Among other things, 2019 was a year of tremendous loss for Keizer. Pioneers and boosters from every corner of the city passed away in 2019. Here are just a few of the most notable offered in memorial:
For nearly four decades, it was virtually impossible to have any involvement in the city of Keizer without running into Dr. Jerry McGee.
McGee, a former Keizer city councilor among other roles too numerous to list, passed away after a battle with cancer in January. McGee’s legacy as a statesman in city hall is still brought up routinely during city meetings. Others will remember him as one of the foremost local historians of Pacific Northwest.
Among his somewhat-lesser-known accomplishments were stints as a champion for disability rights, special education and even time as the director of the Oregon State Mental Hospital.
Whether it was the football field, baseball diamond or basketball court, the booming rasp of Ted Anagnos’s voice was as unmissable as it was a fixture of Celtic sports for more than two decades.
Anagnos, a lifelong coach with a side gig as an investment advisor, died in April after a brief and intense battle with cancer. Anagnos focused on high school students, but his impact was felt throughout the community as a Keizer Rotarian and financial backer of efforts of large and small.
“There were dozens of kids got into school or got through school and who wouldn’t be the people they are today without him,” said longtime friend Craig Nicholas.
Dennis Koho, a former Keizer mayor and city councilor, died suddenly in June after a long period of declining health.
As an attorney, Koho often worked pro bono for Keizer-based organizations seeking a firmer legal footing. As a local politician, he led the charge to bring the Salem-Keizer Volcanoes to the city.
“Dennis chose to give himself to the betterment of our city and community both through his determined leadership and profound friendships,” said Mayor Cathy Clark.
Dr. Vern Casterline
Vern Casterline was Keizer’s first doctor and the first team doctor for a generation of McNary High School athletes. He passed away in October at the age of 103.
He started his career in medicine as an orderly at a hospital near where he grew up. He shared an office with dentist Dr. Jerry Bowerly on River Road for years before retiring in 1986. He, along with several others, founded the Keizer Merchants Association, the precursor to the Keizer Chamber of Commerce.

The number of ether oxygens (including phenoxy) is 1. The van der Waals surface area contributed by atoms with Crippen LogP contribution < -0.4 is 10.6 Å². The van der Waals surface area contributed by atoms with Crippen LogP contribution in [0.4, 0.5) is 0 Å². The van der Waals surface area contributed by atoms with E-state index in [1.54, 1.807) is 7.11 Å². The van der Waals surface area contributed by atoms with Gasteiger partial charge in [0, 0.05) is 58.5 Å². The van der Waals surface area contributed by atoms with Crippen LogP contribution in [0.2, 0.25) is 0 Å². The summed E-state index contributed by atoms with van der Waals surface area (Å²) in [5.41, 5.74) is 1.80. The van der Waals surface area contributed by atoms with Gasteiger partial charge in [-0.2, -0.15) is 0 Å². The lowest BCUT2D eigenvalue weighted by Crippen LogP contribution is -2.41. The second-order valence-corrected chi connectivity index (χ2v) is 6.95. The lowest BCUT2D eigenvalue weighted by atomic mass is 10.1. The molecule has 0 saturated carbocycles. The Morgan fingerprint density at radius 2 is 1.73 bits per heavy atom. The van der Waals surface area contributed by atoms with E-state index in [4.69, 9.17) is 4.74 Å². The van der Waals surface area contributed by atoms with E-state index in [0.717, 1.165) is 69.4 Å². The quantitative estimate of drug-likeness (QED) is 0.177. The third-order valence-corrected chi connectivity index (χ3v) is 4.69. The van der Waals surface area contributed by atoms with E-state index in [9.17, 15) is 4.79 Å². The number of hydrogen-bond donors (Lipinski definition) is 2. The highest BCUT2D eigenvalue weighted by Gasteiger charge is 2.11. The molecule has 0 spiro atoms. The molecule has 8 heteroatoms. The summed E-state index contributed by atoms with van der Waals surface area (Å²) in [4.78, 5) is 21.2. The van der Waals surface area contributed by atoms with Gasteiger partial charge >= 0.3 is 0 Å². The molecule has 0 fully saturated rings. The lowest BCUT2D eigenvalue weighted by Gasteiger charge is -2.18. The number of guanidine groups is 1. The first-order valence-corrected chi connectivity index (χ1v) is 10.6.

When Keizertimes asked him about the secret to longevity, Casterline quipped, “Pick good ancestors.”
Ray & Louise Boucher
Ray and Louise Boucher opened Keizer’s first jewelry store in 1950. Ray passed away on October 12 and Louise followed on October 21.
At the time they opened the store, Keizer was mostly fields and orchards. To keep the business afloat, the couple offered free beef with purchases. It led to Keizer tradition for a while. The Bouchers were married for 66 years.
Boucher’s Jewelers remains a staple of the local community. Sons Jeff and Steve now own the business.
Dr. Jerry Bowerly
Jerry Bowerly met his longtime friend Vern Casterline through a cousin. The two worked out a business plan and opened Keizer’s first medical-dental office with a pharmacy to boot.
As a Navy reserve officer, Bowerly provided dentistry services to fellow veterans one night a week in Salem. He was a charter member of the Keizer Lions, the first president of the Keizer Art Association and an active member and leader in his church.
Bowerly, who passed away in October at the age of 99, remained active throughout his life. He water skied until the age of 74 and snow skied until age 84.
Greg Frank led the Keizer Fire District for 17 years as chief, he joined the district as a volunteer nine years before that. He passed away in November after a long battle with cancer.
Frank moved to Keizer to work with his parents at their hardware store, he joined the fire district as a volunteer not long afterward. He remembered fondly the days of riding on the back of fire trucks. After retiring from the fire service in 2007, he took over the operations of the hardware stores his family still owned in Keizer and West Salem.
Frank was a former Keizer First Citizen and a longtime member and past president of the Rotary Club of Keizer.